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Estimates issued by the U.S. Department of Agriculture this past October indicated that the state of New York would have an estimated apple crop of 1.29 million pounds. That figure translates to 32.3 million 40-pound bushels for the Empire State.

"New York easily met that estimate," said Jim Allen, president of the New York Apple Association. "The crop finished off nicely. In fact, it finished off well. We have a very manageable inventory and supply."

In early January, Mr. Allen said that shipments for this year's crop were 138 percent ahead of movement for the same time last season. "Movement is at record levels," he said. "A lot of product was packed quickly and moved into the marketplace."

Product quality for the current season is very high. "Consumers are being delighted [with New York apples]," he commented. "They come back again and again." Pricing at retail has been affordable, and Mr. Allen expects to see price stabilization during January. "Washington is the price setter for the industry," he noted.

According to Mr. Allen, 49,000 acres are planted with apples in New York. Fifty-four percent of the apple volume is marketed as fresh, with the balance going to processing. Last season's crop was skewed to process due to hail damage, but "the processing market is depressed this year" due to an abundance of Chinese imports, he said. "We're putting our future in fresh."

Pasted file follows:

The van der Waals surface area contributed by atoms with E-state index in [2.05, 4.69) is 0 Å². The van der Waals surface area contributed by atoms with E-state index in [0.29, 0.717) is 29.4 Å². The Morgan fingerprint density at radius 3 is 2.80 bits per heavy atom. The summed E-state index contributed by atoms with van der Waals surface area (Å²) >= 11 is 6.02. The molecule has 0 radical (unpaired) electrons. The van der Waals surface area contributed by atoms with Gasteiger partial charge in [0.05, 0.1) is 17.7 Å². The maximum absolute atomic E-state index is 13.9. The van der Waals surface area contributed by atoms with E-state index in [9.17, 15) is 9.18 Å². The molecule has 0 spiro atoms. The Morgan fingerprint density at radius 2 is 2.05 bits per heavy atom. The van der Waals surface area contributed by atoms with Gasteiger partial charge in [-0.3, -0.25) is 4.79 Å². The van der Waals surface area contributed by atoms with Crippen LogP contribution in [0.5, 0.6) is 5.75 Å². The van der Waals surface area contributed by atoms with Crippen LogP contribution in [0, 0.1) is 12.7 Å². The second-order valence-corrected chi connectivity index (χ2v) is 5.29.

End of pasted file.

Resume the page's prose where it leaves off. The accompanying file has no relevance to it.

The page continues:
Weather this season was conducive to good production. "We had warm, sunny days and cool nights," Mr. Allen said. "We had a wet growing season. The apples sized up well."

The harvest began the second week of August 2009 and finished in November. A host of apple varieties is produced including volume leaders such as Red Delicious, McIntosh and Empire. "New varieties come and go," he said. "The mainstay varieties are still holding strong."

He continued, "Red Delicious is still number one in the world. Gala is the fastest-growing variety worldwide."

The popularity of these varieties, especially Red Delicious, is significant for New York producers. "Another good thing: exports are up," Mr. Allen said. New York exports to the United Kingdom, Canada and Latin America. And export markets are strengthening in India, Malaysia and Russia. The emergence of a middle class in these countries has been a positive factor. "India has the largest middle class in the world," Mr. Allen said.

(For more on national winter apples, see the Jan. 18, 2010, issue of The Produce News.)